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Air Conditioners

The first modern air conditioning system was developed in 1902 by a young electrical engineer named Willis Haviland Carrier. It was designed to solve a humidity problem at the Sackett-Wilhelms Lithographing and Publishing Company in Brooklyn, N.Y. Paper stock at the plant would sometimes absorb moisture from the warm summer air, making it difficult to apply the layered inking techniques of the time. Carrier treated the air inside the building by blowing it across chilled pipes. The air cooled as it passed across the cold pipes, and since cool air can't carry as much moisture as warm air, the process reduced the humidity in the plant and stabilized the moisture content of the paper. Reducing the humidity also had the side benefit of lowering the air temperature -- and a new technology was born.

Carrier realized he'd developed something with far-reaching potential, and it wasn't long before air-conditioning systems started popping up in theaters and stores, making the long, hot summer months much more comfortable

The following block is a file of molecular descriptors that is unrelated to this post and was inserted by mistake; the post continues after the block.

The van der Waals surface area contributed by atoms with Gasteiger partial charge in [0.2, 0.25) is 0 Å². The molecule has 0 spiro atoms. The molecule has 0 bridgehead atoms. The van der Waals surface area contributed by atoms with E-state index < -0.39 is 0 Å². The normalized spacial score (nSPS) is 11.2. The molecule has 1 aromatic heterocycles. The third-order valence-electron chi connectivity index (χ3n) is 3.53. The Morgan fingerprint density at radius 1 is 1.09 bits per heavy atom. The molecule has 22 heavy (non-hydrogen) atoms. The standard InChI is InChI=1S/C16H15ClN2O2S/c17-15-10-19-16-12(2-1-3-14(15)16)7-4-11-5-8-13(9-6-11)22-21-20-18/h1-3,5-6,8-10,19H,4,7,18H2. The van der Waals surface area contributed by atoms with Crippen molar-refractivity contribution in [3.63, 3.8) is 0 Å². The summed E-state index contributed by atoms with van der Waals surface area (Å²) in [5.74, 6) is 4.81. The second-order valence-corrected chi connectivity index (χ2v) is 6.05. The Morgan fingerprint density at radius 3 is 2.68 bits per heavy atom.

How Air Conditioners Work

Air conditioners use refrigeration to chill indoor air, taking advantage of a remarkable physical law: When a liquid converts to a gas (in a process called phase conversion), it absorbs heat. Air conditioners exploit this feature of phase conversion by forcing special chemical compounds to evaporate and condense over and over again in a closed system of coils.

The compounds involved are refrigerants that have properties enabling them to change at relatively low temperatures. Air conditioners also contain fans that move warm interior air over these cold, refrigerant-filled coils. In fact, central air conditioners have a whole system of ducts designed to funnel air to and from these serpentine, air-chilling coils.

When hot air flows over the cold, low-pressure evaporator coils, the refrigerant inside absorbs heat as it changes from a liquid to a gaseous state. To keep cooling efficiently, the air conditioner has to convert the refrigerant gas back to a liquid again. To do that, a compressor puts the gas under high pressure, a process that creates unwanted heat. All the extra heat created by compressing the gas is then evacuated to the outdoors with the help of a second set of coils called condenser coils, and a second fan. As the gas cools, it changes back to a liquid, and the process starts all over again. Think of it as an endless, elegant cycle: liquid refrigerant, phase conversion to a gas/ heat absorption, compression and phase transition back to a liquid again.